Dutch Children of African American Liberators

Race, Military Policy and Identity in World War II and Beyond

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About the Book

In the Netherlands, a small group of biracial citizens has entered its eighth decade of lives that have been often puzzling and difficult, but which offer a unique insight into the history of race relations in America. Though their African American fathers had brought liberation from Nazi tyranny at the end of World War II, they were in a segregated American military derived from a racially divided American society.
Decades later, some of their children could finally know of a father’s identity and the life he had led after the war. Just one would be able to find an embrace in his arms, and just one would arrive at her father’s American grave after 73 years. But they could now understand their own Dutch lives in the context of their fathers’ lives in America. This book relates their experiences, offering fresh insight into the history of American race relations.

About the Author(s)

Mieke Kirkels is a public historian in the Netherlands, and, in 2019, was appointed as an officer in the Royal Order of Oranje Nassau, which honors Dutch citizens for their service to the nation. Her previous books have been based on research and oral history about the American contributions to her country in World War II, with special emphasis on the role played by African American forces.

Chris Dickon is an Emmy-awarded former broadcast producer whose work develops new information about the human results of Americans at war. He has written about the places where named American war dead are still buried, the role of Americans in the non-American forces of the two world wars, and the social results of U.S. military racial policy and practice in Europe. He lives in Portsmouth, Virginia.

Bibliographic Details

Mieke Kirkels and Chris Dickon
Afterword by Sebastiaan Vonk

Format: softcover (6 x 9)
Pages: 250
Bibliographic Info: 53 photos, appendix, notes, bibliography, index
Copyright Date: 2020
pISBN: 978-1-4766-7693-7
eISBN: 978-1-4766-4114-0
Imprint: McFarland

Table of Contents

Preface 1
One­—War Babies 5
Two—Social Reality, Military Policy 16
Three—Liberation and Slavery 32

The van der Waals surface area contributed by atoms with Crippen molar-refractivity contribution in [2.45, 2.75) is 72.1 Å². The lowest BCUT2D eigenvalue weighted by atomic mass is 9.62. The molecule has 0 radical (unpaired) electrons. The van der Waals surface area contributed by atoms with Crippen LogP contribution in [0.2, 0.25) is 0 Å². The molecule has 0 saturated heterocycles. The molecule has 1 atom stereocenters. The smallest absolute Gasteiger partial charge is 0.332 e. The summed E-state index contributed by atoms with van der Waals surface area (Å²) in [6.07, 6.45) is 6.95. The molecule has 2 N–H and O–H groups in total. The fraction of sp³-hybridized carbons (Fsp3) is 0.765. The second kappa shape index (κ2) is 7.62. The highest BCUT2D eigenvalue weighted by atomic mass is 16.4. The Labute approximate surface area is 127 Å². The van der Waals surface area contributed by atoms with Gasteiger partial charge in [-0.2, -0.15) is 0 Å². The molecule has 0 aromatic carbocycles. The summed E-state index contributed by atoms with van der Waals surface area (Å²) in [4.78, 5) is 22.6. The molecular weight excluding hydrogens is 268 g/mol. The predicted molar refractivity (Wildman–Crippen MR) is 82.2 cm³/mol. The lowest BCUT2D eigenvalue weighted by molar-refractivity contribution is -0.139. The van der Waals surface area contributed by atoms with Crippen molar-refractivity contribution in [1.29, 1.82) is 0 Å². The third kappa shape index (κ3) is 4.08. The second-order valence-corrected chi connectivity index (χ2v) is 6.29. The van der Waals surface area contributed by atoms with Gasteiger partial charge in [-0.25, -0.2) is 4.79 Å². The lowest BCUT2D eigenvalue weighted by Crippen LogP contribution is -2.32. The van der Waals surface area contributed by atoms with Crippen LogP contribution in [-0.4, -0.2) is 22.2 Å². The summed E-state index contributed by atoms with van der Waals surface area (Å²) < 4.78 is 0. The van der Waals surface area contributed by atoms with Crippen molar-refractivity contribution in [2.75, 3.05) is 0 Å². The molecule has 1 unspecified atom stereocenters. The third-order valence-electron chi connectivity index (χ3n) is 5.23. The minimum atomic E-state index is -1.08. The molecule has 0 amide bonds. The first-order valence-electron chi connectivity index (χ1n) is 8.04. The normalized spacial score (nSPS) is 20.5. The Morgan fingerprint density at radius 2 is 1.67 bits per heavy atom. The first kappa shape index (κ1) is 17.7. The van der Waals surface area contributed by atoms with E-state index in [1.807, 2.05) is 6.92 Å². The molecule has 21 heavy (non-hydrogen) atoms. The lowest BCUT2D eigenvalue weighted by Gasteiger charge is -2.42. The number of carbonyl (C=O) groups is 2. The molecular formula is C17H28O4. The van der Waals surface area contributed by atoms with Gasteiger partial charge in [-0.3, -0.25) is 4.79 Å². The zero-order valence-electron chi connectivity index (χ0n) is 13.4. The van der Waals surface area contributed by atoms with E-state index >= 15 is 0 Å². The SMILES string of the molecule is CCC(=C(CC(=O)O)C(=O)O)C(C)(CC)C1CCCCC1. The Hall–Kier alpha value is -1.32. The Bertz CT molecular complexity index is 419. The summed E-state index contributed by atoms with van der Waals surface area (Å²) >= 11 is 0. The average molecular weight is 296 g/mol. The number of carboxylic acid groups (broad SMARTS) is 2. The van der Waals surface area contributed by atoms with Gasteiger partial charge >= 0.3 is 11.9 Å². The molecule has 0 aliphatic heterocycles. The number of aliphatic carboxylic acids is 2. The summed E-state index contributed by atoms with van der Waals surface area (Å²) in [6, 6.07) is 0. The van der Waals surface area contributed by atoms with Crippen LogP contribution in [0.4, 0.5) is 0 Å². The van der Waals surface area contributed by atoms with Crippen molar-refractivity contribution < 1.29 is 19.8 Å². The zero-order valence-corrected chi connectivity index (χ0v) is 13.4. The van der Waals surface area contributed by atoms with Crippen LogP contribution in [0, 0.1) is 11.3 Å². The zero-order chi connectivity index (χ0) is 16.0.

Four—Aftermath 49
Five—Margraten 62
Six—Limited Service 75
Seven—Liberation Children 89
Eight—In England 108
Nine—Out of England 119
Ten—Occupation Babies 130
Eleven—Adulthood 149
Twelve—Settling Lives 164
Thirteen—International Families 184
Afterword by Sebastiaan Vonk 205
About the Authors 210
Appendix: Relevant World War II Era Law and Custom for International Marriage, Immigration, Birth Status, Adoption and Assistance 211
Chapter Notes 221
Bibliography 231
Index 237

Book Reviews & Awards

• “I was only vaguely aware of the topic of biracial ‘liberation children’, that is the sons and daughters of Dutch women and African American soldiers who passed through the Netherlands in 1944 and 1945. … Many did not know their fathers, and they faced abuse and social alienation. This book brings up interesting questions about the meaning of ‘Dutchness’, about social and cultural change in the Netherlands, and the place of mixed-race people in Dutch society. The authors ought to be commended for finding so much new material and for handling a sensitive topic carefully.”—Michael Douma, Georgetown University; Pres. Elect, Association for the Advancement of Dutch-American Studies

• “Dutch Children of African American Liberators is a welcome contribution to our understanding of the Second World War from a hybrid American and Dutch perspective. By means of compelling personal experiences, the complexity in which African American soldiers found themselves during the early 1940s is shown. Kirkels and Dickon not only show how segregation was shamefully maintained on American soil, but also how the complex racial relations regulated in this way entered another dimension when these soldiers were deployed overseas for the liberation of Western Europe.… This book vividly sketches the often painful histories that have left their bitter traces in both countries to this very day, with children left in the dark about their origins, and with relatives and others who were ignorant or unknowing…. That also points to the unfamiliarity of the underlying history, a history which in this book finally gets the attention it deserves.”—Kees Ribbens, historian with The Institute for War, Holocaust and Genocide Studies (NIOD) in Amsterdam